This solves the linear programming problem and returns the optimizing argument.

This is the optimal value.

This problem could not have been solved in Mathematica 4.2 because a dense form of the data would have been used. The memory requirements and processing time for such an operation would have made the problem infeasible to solve.

Example: Solving Another Standard Test Problem

This is an example of solving a linear programming problem with 232,000 variables and 10,000 inequalities.

As in the previous example, here is the optimal value.

Big-Number Arithmetic

Mathematica has been able to handle numbers with millions of digits for quite some time, but more efficient implementations and better algorithms have improved the performance by a factor of up to three for numbers with less than one thousand digits. For numbers with millions of digits, performance improvements are even higher when an asymptotically more efficient algorithm is used.

The big-number performance in Mathematica 5 is on par with, or faster than, the performance of special-purpose libraries and is unchallenged for general computation systems.

64-Bit Platform Support

Users running increasingly larger computations and applications can now access nearly a million terabytes (1 terabyte = 1,024 gigabytes), overcoming the 4-gigabyte address ceiling in 32-bit systems like the current Intel IA-32-bit architecture.

The combination of a 64-bit address space and fast numerics, part of Wolfram Research’s gigaNumerics initiative, lets Mathematica users solve very large problems.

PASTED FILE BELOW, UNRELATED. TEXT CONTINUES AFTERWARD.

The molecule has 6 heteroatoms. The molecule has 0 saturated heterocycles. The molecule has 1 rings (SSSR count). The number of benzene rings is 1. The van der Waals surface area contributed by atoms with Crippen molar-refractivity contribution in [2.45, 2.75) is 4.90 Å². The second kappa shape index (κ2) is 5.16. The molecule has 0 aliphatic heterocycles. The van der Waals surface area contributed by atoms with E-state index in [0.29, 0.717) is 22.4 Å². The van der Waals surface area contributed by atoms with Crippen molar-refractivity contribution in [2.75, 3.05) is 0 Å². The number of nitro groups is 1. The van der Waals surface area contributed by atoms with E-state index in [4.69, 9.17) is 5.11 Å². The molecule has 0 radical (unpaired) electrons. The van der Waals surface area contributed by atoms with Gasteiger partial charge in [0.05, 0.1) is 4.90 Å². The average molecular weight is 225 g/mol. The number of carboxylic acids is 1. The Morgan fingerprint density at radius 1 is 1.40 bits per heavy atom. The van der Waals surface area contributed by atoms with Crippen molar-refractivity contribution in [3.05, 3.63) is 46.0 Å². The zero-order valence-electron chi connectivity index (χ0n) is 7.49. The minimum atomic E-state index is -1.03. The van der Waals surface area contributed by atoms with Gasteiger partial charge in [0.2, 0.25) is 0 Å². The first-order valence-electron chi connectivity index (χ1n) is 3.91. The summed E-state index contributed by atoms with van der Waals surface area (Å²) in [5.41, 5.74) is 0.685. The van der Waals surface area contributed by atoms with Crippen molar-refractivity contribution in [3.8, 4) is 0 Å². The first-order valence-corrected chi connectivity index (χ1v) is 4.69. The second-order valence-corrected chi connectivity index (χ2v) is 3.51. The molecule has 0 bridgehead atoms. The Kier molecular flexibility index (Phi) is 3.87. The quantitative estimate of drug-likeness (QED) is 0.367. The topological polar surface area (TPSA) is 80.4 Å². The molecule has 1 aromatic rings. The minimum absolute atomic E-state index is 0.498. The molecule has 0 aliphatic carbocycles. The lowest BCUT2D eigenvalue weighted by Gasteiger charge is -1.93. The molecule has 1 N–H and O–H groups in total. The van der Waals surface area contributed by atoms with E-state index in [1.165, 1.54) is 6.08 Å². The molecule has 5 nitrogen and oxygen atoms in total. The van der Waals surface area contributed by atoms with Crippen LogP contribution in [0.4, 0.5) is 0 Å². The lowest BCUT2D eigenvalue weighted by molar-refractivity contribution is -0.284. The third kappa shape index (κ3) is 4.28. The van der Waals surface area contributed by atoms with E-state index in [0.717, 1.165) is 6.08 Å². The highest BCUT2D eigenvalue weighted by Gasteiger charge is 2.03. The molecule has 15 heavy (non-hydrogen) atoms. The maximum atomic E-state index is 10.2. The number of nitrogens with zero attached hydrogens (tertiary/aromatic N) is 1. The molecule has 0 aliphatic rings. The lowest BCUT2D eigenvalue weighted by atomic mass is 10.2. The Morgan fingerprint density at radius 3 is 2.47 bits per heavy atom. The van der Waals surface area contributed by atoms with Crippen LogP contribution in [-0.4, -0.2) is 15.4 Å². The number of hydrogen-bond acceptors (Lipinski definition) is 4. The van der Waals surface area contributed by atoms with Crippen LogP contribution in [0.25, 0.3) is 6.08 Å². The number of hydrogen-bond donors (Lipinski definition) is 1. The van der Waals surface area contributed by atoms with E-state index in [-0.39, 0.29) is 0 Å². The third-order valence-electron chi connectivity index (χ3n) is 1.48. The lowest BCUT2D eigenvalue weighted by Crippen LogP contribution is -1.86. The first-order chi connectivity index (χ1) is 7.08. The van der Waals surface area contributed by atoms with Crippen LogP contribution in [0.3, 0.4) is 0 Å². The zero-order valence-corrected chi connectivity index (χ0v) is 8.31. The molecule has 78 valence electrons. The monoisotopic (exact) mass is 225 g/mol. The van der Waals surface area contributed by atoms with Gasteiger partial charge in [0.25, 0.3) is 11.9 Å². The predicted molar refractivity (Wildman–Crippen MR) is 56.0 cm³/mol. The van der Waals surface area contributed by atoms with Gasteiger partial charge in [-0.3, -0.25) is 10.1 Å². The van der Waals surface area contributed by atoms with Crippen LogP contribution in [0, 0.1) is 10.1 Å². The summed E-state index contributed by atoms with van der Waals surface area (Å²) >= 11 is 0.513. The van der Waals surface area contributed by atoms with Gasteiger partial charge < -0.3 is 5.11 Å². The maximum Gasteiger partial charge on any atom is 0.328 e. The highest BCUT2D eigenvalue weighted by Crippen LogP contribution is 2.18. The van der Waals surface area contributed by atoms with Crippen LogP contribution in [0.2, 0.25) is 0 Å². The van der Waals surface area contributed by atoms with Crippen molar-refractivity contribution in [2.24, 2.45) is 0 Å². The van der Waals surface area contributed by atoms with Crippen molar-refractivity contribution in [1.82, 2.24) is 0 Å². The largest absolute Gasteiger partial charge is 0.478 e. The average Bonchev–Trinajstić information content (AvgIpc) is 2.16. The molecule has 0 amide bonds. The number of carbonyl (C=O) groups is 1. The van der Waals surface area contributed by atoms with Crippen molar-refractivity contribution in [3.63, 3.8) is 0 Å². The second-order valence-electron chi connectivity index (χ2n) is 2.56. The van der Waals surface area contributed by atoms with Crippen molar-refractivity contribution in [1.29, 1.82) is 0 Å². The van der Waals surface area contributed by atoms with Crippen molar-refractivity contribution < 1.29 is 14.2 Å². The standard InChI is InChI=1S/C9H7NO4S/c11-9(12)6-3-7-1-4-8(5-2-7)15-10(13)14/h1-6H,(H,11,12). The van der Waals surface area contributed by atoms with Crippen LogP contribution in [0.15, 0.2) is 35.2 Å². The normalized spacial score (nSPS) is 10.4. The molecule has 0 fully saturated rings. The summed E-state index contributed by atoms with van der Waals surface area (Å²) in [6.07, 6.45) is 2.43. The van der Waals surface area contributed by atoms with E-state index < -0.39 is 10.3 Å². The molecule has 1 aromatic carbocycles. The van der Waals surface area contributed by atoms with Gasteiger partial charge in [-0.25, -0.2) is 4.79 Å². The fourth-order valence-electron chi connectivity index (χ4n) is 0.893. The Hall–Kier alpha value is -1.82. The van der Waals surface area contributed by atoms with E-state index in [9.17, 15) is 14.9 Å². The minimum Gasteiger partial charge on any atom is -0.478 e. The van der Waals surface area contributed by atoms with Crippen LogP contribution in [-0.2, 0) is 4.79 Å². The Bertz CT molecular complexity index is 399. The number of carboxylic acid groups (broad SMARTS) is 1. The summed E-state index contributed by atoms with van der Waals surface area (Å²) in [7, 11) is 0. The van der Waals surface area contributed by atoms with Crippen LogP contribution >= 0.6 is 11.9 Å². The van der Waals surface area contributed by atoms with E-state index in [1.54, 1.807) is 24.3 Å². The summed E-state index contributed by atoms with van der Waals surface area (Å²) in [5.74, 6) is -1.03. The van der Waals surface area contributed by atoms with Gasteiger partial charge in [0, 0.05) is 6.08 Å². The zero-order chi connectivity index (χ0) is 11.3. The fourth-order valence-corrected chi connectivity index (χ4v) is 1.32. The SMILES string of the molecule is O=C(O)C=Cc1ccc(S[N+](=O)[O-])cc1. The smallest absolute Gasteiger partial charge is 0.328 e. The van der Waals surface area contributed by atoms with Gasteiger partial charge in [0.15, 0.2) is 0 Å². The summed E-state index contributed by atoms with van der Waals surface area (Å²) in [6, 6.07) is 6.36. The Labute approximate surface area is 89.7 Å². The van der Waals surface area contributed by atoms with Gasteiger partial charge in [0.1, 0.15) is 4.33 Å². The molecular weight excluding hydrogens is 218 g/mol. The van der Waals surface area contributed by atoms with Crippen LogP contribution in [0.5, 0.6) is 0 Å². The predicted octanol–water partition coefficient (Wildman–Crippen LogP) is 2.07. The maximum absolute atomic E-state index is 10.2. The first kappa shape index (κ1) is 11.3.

Mathematica 5 is optimized for a large number of 64-bit CPUs and operating systems, including Sun Solaris for UltraSPARC, HP-UX for PA-RISC, IBM AIX for the Power architecture, HP Tru64 Unix on Alpha, and Linux on Alpha. The two main benefits are the ability to solve vastly larger problems than on 32-bit platforms and speed increases for big-number arithmetic due to the 64-bit word length.

This 64-bit optimization will also let Mathematica users take full advantage of planned performance increases in future versions of these 64-bit processors.

Faster MathLink

MathLink uses TCP/IP devices for communications between parts of Mathematica, such as the front end and the kernel, as well as for the primary means of communication between multiple Mathematica kernels, such as in gridMathematica clusters.

A new TCP/IP protocol allows Mathematica 5 to communicate at the speed of the underlying network. On a standard 100Base-T network, bandwidth improves by a factor of 10 and latency by a factor of 200. On faster networks, such as Gigabit networks and crossbars found in leading-edge computing centers, the gains are even higher. Additional improvements—for example, a new SharedMemory protocol for Windows platforms—give additional 10-fold improvement for communication between parts of Mathematica on the same machine.

Because all MathLink bindings (J/Link, .NET/Link, and almost all Import / Export formats) rely on MathLink, these will also improve as a result of improvements in MathLink.